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SPOTLIGHT ON ELDERLAW: INTERGENERATIONAL PLANNING

by Nancy J. Brady, RN, Esq., Partner, Brady & Marshak, LLP

Estate planning is a general term which most often refers to planning for how one’s property and assets will pass to one’s survivors. Lawyers who practice in the area of estate planning also have an eye towards planning for clients’ incapacity during life, as well as the impact estate planning (or lack thereof) may have on other family members.

We can easily see the need for planning for the older generation; they have accumulated some savings, have some medical problems, and are worried often about leaving things in order when they pass. The elderly among us (70 plus) have a more obvious need to see an estate planning attorney and put a plan with the pertinent documents in place. Typically, a plan for a married couple who own their home may include the Power of Attorney and Health Care Proxy- which serve to designate agents, or representatives, to step into the financial decision making and medical decision making roles respectively.  The basic plan for this couple would also include a Last Will and Testament.  Although spouses may currently own everything jointly, when only one survives it would be important for them to document their wishes in the event they have been pre deceased by their spouse.  It is little known, however, that if one passes with an asset in his name alone, with no beneficiary, if a spouse and children are left behind – the spouse will inherit $50,000.00 off the top, and the rest half to spouse, the other half to be divided among the children.  Having a will in place would avoid that result (if it were unintended).   Trust planning would also be important to review with these clients, whether they have a taxable estate and with trust planning can reduce estate taxes for children, or if they wish to plan ahead to avoid having to spend their assets on long term medical care.

For the younger generation involved in their working years, with children, spouses and aging parents, there is also a need for Estate Planning for the same reasons detailed above for the elderly, as well as summarized below.

The Power of Attorney and Health Care Proxy documents should always be in place- in the event you are ill or injured to the point that you cannot be involved in decision making regarding health or finances- even temporarily- without these documents in place, your family would have to take part in guardianship proceedings in court in order to be granted authority to act in your place. This can easily be avoided by completing these documents in advance.

Keep in mind, all assets owned at time of death that have a joint owner or beneficiary designation pass outside a Will to the person named on the financial asset or property. We see the need for estate planning when a young person passes with assets titled in his name alone- for example if the person died as the result of an accident or tragedy- there will be insurance proceeds and legal awards titled in the name of the deceased person.  These assets would pass according to the Will terms, and if there were no Will, a young married person with young children under the NYS laws of intestacy, the first $50,000 and half would pass to a surviving spouse, the other half to children.  If those children are minors, without a Will naming guardians, the children’s inheritance will not be fully available in most cases until they reach the age of 18.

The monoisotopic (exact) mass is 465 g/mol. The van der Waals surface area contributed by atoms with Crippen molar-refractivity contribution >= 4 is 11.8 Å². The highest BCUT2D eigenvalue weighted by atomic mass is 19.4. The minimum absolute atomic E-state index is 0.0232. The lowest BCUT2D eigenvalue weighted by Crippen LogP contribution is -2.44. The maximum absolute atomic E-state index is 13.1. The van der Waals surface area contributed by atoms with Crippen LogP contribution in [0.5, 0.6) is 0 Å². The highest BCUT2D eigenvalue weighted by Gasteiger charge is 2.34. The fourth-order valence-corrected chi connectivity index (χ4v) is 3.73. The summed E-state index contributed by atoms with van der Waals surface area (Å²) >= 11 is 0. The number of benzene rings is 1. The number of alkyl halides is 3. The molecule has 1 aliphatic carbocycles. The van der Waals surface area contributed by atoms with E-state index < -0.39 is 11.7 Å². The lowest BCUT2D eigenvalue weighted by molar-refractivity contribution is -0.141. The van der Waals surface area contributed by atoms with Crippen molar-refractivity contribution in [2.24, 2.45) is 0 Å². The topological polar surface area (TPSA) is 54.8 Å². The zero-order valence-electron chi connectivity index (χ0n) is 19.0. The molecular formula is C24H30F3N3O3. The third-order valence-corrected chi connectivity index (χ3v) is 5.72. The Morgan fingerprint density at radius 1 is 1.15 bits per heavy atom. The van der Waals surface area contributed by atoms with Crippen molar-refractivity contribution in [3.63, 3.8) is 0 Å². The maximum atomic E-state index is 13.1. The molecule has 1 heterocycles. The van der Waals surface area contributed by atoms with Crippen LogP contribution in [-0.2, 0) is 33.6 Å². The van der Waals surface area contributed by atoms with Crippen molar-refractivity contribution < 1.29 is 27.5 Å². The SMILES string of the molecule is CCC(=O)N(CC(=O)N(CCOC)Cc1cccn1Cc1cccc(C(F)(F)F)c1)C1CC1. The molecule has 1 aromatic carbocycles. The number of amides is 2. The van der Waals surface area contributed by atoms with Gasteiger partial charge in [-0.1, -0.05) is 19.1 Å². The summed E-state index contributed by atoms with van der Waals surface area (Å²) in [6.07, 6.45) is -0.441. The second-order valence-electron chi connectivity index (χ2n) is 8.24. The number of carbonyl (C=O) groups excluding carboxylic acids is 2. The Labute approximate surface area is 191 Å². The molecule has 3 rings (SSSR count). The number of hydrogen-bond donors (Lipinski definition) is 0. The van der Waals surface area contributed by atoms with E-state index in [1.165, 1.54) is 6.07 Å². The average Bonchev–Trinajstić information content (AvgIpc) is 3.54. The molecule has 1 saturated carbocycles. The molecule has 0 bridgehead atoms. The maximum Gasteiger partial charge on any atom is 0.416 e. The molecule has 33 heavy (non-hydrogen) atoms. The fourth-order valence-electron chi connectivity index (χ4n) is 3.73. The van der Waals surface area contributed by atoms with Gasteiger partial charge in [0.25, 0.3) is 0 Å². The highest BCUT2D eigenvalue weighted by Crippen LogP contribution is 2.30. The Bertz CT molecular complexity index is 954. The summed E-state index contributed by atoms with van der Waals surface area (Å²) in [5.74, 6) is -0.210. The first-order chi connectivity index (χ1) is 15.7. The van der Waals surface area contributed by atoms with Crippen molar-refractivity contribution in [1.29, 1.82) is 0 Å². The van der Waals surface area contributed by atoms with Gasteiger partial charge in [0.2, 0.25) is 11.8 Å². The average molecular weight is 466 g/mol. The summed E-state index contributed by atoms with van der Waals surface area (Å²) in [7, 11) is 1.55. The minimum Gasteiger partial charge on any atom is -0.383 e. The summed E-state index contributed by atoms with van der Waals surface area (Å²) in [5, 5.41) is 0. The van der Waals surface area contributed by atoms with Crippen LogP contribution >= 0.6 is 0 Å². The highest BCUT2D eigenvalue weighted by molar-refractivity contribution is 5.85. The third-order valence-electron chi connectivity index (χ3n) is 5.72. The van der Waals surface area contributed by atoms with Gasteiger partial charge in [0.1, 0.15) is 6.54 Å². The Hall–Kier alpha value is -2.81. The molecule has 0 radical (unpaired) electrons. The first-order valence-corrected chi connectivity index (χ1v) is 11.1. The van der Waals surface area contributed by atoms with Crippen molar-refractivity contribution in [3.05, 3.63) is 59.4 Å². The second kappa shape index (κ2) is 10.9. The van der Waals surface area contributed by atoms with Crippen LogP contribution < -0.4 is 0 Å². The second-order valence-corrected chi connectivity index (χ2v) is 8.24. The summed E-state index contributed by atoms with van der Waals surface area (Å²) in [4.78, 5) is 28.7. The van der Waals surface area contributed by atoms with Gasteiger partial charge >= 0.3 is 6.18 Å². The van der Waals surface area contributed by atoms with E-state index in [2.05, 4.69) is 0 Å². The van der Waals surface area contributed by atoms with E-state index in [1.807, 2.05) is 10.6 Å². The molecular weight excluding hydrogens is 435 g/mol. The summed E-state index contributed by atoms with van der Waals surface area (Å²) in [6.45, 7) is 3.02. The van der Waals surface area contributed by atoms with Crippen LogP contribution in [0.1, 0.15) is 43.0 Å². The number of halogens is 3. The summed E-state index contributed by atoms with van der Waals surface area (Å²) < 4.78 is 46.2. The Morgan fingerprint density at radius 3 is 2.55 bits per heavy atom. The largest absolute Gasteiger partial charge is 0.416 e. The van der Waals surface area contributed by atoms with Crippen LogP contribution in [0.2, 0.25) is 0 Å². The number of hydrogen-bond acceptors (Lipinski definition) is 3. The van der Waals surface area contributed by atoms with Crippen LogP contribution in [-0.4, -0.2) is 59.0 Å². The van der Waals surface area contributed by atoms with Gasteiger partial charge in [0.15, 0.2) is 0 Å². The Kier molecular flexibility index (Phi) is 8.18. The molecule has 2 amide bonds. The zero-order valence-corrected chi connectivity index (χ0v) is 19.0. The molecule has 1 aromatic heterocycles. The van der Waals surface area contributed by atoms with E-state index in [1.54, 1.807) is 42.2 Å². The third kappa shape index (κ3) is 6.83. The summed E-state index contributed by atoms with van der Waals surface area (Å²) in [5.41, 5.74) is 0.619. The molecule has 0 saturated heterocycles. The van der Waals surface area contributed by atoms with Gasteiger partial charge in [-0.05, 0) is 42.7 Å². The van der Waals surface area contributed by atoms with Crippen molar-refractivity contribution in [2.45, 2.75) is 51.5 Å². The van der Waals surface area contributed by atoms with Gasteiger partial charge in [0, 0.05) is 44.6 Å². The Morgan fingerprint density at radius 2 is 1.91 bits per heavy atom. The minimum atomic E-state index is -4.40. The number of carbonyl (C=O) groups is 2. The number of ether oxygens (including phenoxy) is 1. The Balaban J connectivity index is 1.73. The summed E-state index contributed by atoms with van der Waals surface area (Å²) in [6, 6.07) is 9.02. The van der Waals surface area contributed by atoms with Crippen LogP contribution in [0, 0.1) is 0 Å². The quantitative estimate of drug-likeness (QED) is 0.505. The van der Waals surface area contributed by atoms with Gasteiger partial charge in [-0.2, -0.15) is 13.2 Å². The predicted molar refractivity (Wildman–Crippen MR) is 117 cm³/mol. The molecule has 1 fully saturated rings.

Estate planning would serve to avoid the perhaps unintended result of one’s spouse inheriting just over half of the assets. A Will can also be written to name your preference for guardians for minor children- the persons of your choice to raise them were something to happen to both you and their other parent, as well as trustees to manage their inheritance until they reach the age of majority (18), or more, as decided by you and documented in your Will.

In addition to planning for our children who may still be minors in the event of our untimely demise, parents of disabled children have concerns for their disabled children, who will have a continued need for another to look after them, their money, and to avoid any government benefits being disrupted or jeopardized by inheritance. Estate planning with Wills and Trusts can make provisions for these circumstances as well.

Finally, being involved in your parents estate planning- particularly if you are or will be their caretakers- is beneficial to ensure that the proper documents are in place in advance. If your parents are open to discussing matters with you, and have not done any estate planning documents as yet, they should be encouraged to do so.  Having a plan in place today can avoid stress and delays in assisting them if the need ever arises.

Please call our office if you would like to attend one of our upcoming seminars- Estate Planning for the Sandwich Generation- at 1-718-738-8500.

The contents of this article are in no way intended to be legal advice, are provided for educational and informational purposes only, and are directed only to those domiciled in the State of New York. Please feel free to call our office if you feel we can be of service to you.  Our attorneys can be reached at Brady & Marshak, LLP, Attorneys at Law, and (718) 738-8500.  This article may be considered an attorney advertisement.